11. The locking mechanism of claim 10, wherein said lock cylinder can be removed from said shell only when said one or more sidebar members disengage said at least one projection and said plurality of tumblers disengage said tumbler cavity.
12. The locking mechanism of claim 10 further comprising a shell locking tumbler.
13. The locking mechanism of claim 10 further comprising a tumbler spring and a sidebar spring, wherein said tumbler spring is stronger than said sidebar spring.
14. The locking mechanism of claim 10 wherein a tolerance between said one or more sidebar members and said lock shell is less than a tolerance between said plurality of tumblers and said lock shell.
15. A lock including a locking mechanism comprising:
a lock shell including a cylinder cavity defined by an inner wall, said inner wall defining at least one sidewall cavity and a tumbler cavity;
a removable lock cylinder having a keyway therein and rotateably disposed within said cylinder cavity;
a plurality of tumblers contained within said lock cylinder and selectively movable in a first direction to extend into said tumbler cavity; and
one or more sidebar members disposed on said lock cylinder and selectively moveable in a second direction which is generally perpendicular to said first direction to form a sidebar member first position and a sidebar member second position;
one or more springs engaged with said one or more sidebar members, said one or more springs arranged to force said one or more sidebar members toward at least one of said plurality of said tumblers;
said at least one sidewall cavity having at least one projection, wherein said one or more sidebar members engages said at least one projection when rotated in said first position and disengages from said at least one projection when in said second position, wherein engagement between said one or more sidebar members and said at least one projection in said first position prevents engagement of said plurality of tumblers with said tumbler cavity.
16. The lock of claim 15, wherein said lock cylinder can be removed from said shell only when said one or more sidebar members disengage said at least one projection and said plurality of tumblers disengage said tumbler cavity.
17. The lock of claim 15 further comprising a shell locking tumbler.
18. The lock of claim 15, wherein said plurality of tumblers includes at least four tumblers.
19. The lock of claim 15, wherein said one or more sidebar members are spring-biased into said second position.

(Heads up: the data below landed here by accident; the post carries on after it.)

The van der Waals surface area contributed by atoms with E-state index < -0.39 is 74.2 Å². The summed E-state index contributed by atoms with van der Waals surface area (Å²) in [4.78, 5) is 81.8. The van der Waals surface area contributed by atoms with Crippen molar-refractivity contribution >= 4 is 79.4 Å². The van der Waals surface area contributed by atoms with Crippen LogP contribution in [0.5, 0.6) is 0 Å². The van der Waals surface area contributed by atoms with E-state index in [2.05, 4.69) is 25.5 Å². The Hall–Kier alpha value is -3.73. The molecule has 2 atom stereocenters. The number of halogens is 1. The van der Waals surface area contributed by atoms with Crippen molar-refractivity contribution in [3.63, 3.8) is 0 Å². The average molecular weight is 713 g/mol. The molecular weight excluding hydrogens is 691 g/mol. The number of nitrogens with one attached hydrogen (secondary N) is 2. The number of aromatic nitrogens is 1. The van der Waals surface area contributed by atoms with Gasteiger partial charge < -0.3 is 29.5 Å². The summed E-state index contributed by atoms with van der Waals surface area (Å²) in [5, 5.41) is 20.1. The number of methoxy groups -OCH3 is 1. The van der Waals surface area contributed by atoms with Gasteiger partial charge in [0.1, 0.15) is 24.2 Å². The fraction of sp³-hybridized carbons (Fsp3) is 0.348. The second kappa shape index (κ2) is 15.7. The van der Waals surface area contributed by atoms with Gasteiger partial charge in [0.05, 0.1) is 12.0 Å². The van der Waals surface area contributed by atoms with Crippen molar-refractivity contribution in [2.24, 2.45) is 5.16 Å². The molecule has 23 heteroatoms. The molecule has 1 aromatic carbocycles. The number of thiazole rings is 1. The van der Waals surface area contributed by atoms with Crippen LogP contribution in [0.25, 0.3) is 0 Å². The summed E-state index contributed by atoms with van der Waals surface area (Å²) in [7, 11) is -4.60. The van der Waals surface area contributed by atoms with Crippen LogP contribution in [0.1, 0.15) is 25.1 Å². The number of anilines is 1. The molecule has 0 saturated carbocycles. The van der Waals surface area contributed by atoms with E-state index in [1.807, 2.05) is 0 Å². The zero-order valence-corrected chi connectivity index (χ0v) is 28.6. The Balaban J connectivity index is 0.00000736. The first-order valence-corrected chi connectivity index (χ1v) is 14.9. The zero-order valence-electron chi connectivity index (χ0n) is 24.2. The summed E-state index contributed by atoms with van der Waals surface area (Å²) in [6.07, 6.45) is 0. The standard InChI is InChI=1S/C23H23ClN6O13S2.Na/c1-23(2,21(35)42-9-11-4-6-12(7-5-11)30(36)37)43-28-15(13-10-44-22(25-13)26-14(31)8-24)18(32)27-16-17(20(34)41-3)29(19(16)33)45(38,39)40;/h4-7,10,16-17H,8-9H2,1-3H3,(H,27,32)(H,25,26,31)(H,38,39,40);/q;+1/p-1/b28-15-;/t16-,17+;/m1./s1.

20. The lock of claim 15 wherein engagement between said one or more sidebar members and said at least one projection prohibits rotation of said lock cylinder.
21. The lock of claim 15 further comprising a tumbler spring, wherein said tumbler spring is stronger than said one or more sidebar springs.
22. The lock of claim 15 wherein a tolerance between said one or more sidebar members and said lock shell is less than a tolerance between said plurality of tumblers and said lock shell.
Description
CROSS REFERENCE TO RELATED APPLICATIONS

This application is a continuation-in-part of U.S. patent application Ser. No. 10/187,727, filed on Jul. 2, 2002, which claims priority to U.S. Provisional Patent Application Ser. No. 60/302,643, filed Jul. 2, 2001. This application also claims priority to U.S. Provisional Patent Application Ser. No. 60/439,956 filed Jan. 14, 2003.

BACKGROUND OF INVENTION

The invention relates to a pick-resistant locking mechanism, and more specifically to a locking mechanism with wafer tumblers and sidebars that interact to provide pick-resistant features.

Pin-tumbler locking mechanisms contain a cylinder plug which rotates within a tightly-fitting cylindrical housing or shell. Channels containing elongated top and bottom pin tumblers extend perpendicularly through the cylinder plug and shell. The pin tumblers slide up and down within the channels to provide for a locked and unlocked position. When the top or bottom pin tumbler spans both the cylinder plug and shell, the pin tumbler is in a position of interference and the cylinder plug is locked and therefore unable to rotate within the shell. When the correct key is inserted into the keyway of the lock, the notches on the key contact the bottom pin tumblers and slide the pin tumblers within the channels so that the entire length of the bottom pin tumbler is positioned within the cylinder plug at its outside diameter. As such, the pin tumblers are in a position of non-interference, and the cylinder plug is unlocked thereby allowing the cylinder plug to rotate within the shell when rotational torque is applied by the key.